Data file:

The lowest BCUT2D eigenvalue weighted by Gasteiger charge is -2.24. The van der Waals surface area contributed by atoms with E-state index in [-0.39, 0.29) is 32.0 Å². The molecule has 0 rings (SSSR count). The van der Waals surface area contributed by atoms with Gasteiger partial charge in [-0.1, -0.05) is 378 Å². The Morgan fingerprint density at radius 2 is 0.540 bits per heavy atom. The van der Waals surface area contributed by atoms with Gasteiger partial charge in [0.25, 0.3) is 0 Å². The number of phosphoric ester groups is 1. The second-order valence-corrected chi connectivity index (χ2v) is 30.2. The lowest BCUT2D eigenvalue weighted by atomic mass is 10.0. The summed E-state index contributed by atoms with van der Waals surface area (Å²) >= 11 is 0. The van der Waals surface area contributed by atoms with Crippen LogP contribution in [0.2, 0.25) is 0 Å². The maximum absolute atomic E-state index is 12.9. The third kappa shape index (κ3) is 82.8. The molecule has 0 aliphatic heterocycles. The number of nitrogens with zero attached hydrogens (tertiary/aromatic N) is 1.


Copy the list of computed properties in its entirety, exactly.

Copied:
The lowest BCUT2D eigenvalue weighted by Gasteiger charge is -2.24. The van der Waals surface area contributed by atoms with E-state index in [-0.39, 0.29) is 32.0 Å². The molecule has 0 rings (SSSR count). The van der Waals surface area contributed by atoms with Gasteiger partial charge in [-0.1, -0.05) is 378 Å². The Morgan fingerprint density at radius 2 is 0.540 bits per heavy atom. The van der Waals surface area contributed by atoms with Gasteiger partial charge in [0.25, 0.3) is 0 Å². The number of phosphoric ester groups is 1. The second-order valence-corrected chi connectivity index (χ2v) is 30.2. The lowest BCUT2D eigenvalue weighted by atomic mass is 10.0. The summed E-state index contributed by atoms with van der Waals surface area (Å²) >= 11 is 0. The van der Waals surface area contributed by atoms with Crippen LogP contribution in [0.2, 0.25) is 0 Å². The maximum absolute atomic E-state index is 12.9. The third kappa shape index (κ3) is 82.8. The molecule has 0 aliphatic heterocycles. The number of nitrogens with zero attached hydrogens (tertiary/aromatic N) is 1.